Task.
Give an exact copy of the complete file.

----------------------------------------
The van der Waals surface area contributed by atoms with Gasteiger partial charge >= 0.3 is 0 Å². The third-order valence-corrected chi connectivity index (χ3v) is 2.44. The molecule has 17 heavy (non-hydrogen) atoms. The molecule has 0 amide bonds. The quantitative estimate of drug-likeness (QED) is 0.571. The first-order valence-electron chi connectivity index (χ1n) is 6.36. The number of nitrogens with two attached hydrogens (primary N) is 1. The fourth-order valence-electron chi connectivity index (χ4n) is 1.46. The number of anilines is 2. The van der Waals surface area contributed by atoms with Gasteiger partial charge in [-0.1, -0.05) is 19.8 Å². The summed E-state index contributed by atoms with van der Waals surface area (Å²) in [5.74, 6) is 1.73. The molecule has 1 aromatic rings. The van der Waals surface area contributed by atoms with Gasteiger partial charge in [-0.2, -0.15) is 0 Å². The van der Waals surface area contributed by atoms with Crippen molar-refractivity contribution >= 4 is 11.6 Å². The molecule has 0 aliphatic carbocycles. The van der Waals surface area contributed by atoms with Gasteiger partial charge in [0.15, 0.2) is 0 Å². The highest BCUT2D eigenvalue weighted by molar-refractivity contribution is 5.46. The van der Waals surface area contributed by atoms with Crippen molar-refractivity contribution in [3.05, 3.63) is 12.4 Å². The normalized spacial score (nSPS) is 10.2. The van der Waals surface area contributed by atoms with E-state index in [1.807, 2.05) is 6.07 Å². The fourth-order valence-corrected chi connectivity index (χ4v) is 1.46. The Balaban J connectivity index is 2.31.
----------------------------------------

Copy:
The van der Waals surface area contributed by atoms with Gasteiger partial charge >= 0.3 is 0 Å². The third-order valence-corrected chi connectivity index (χ3v) is 2.44. The molecule has 17 heavy (non-hydrogen) atoms. The molecule has 0 amide bonds. The quantitative estimate of drug-likeness (QED) is 0.571. The first-order valence-electron chi connectivity index (χ1n) is 6.36. The number of nitrogens with two attached hydrogens (primary N) is 1. The fourth-order valence-electron chi connectivity index (χ4n) is 1.46. The number of anilines is 2. The van der Waals surface area contributed by atoms with Gasteiger partial charge in [-0.1, -0.05) is 19.8 Å². The summed E-state index contributed by atoms with van der Waals surface area (Å²) in [5.74, 6) is 1.73. The molecule has 1 aromatic rings. The van der Waals surface area contributed by atoms with Gasteiger partial charge in [-0.2, -0.15) is 0 Å². The van der Waals surface area contributed by atoms with Crippen molar-refractivity contribution >= 4 is 11.6 Å². The molecule has 0 aliphatic carbocycles. The van der Waals surface area contributed by atoms with Gasteiger partial charge in [0.15, 0.2) is 0 Å². The highest BCUT2D eigenvalue weighted by molar-refractivity contribution is 5.46. The van der Waals surface area contributed by atoms with Crippen molar-refractivity contribution in [3.05, 3.63) is 12.4 Å². The normalized spacial score (nSPS) is 10.2. The van der Waals surface area contributed by atoms with E-state index in [1.807, 2.05) is 6.07 Å². The fourth-order valence-corrected chi connectivity index (χ4v) is 1.46. The Balaban J connectivity index is 2.31.